Does Adultery Affect Divorce in Hong Kong?
Details of singer, Wang Leehom, and his ex-wife, Lee Jinglei’s, relationship have been recently splattered across the covers of tabloids, with Lee raising allegations of Wang having extra-marital affairs and sex partners throughout their marriage. It is unknown whether this is the sole reason for their divorce.
In Hong Kong, divorce proceedings may proceed as long as the petitioner proves that their marriage has irretrievably broken down. The petitioner may choose to support this by either proceeding on a “fault” or “no-fault” basis.
The “fault” basis consists of the following:
2. the unreasonable behaviour of the respondent; or
3. the respondent’s desertion.
In practice, if the petitioner decides to proceed on a fault basis, the most common option would be on the respondent’s unreasonable behaviour. This is because the grounds of desertion and adultery are difficult to prove. Particularly, in respect of adultery, it may be a costly (and difficult) exercise for the petitioner as it is a requirement to show that voluntary sexual intercourse occurred between the respondent and the third party. Purely a belief that adultery has occurred will not be successful. The petitioner must also show that it is intolerable for them to reside with the respondent following the infidelity. This is a subjective test, but if the parties reside together for more than six months following the adultery, the petitioner cannot claim that they consider it intolerable to reside with the respondent.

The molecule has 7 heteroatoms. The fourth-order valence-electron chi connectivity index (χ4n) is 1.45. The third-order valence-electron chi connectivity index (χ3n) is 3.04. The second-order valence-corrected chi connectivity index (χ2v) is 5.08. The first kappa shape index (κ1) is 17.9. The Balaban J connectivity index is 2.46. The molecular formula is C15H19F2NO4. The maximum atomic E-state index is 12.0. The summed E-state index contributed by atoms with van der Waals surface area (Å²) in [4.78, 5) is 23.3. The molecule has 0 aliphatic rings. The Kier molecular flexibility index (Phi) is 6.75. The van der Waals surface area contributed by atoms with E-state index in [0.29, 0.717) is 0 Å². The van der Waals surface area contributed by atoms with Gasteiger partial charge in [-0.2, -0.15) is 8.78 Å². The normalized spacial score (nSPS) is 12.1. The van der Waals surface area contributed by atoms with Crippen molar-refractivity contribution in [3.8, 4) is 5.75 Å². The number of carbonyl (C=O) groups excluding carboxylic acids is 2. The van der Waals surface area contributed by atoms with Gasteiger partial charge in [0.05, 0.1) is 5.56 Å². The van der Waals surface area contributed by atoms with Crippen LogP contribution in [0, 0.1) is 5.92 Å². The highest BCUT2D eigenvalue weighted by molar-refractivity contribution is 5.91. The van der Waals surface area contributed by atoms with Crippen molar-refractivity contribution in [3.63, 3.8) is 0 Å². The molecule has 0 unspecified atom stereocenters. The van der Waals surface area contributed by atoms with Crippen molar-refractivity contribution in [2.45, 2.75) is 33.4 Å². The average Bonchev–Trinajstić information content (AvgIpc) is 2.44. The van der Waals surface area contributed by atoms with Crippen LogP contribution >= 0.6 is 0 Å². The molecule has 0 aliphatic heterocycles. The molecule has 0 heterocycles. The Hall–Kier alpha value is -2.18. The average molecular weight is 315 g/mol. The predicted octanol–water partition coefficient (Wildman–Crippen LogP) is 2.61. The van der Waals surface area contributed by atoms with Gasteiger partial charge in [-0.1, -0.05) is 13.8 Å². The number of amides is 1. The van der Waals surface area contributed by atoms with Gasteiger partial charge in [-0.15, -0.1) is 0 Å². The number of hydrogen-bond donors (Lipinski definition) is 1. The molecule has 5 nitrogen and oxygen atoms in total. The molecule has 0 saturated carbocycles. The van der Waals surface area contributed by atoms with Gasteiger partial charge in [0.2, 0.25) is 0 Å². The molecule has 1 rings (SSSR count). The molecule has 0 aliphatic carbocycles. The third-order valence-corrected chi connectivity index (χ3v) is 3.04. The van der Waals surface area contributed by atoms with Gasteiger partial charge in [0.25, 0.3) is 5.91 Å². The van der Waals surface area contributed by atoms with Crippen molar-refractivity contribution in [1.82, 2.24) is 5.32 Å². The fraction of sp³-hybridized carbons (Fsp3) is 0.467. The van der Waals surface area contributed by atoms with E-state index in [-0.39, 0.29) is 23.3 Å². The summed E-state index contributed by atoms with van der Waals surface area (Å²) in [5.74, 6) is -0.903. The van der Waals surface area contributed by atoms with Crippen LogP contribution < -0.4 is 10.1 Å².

In contrast, the bar for unreasonable behaviour is not as high as many people would expect. Although more extreme allegations such as a party not wanting children or having too many sexual demands can be treated as unreasonable behaviour, allegations such as the respondent failing to demonstrate love or affection towards the petitioner, or the petitioner feeling as if their opinions are not respected, will suffice. This is generally the easier and most cost-efficient ground to pursue for a fault-based divorce.
The “no-fault” grounds consist of the following:
1. the parties’ one year separation with consent; or
2. the parties’ two-year separation without consent.
Despite the breakdown of the relationship, some parties prefer commencing divorce proceedings on a no-fault basis as they will not be required to blame the other party for the breakdown of the marriage. This will assist the parties in maintaining an amicable relationship and reduces the chance of conflict. Another option will be for parties to jointly apply for a divorce.
Many jurisdictions have in fact abolished the concept of divorce proceeding on a “fault” basis. “No-fault” divorce is due to come into effect in England and Wales in April 2022. This means that parties to a marriage may apply for a divorce solely on the basis that their marriage has broken down. The respondent may also not contest the ground for divorce.
Whether a party proceeds via a “fault” or “no-fault” basis will usually not affect the financial settlement to be received by the parties. It will, however, be advantageous for a party to proceed on a “fault” basis if they wish to immediately commence proceedings.
With constant updates being published of Wang and Lee’s divorce, this will certainly be a development to watch. For individuals who reside in Hong Kong undergoing a similar situation, it is strongly advised that they speak with a family lawyer in the first instance to understand more about their options going forward.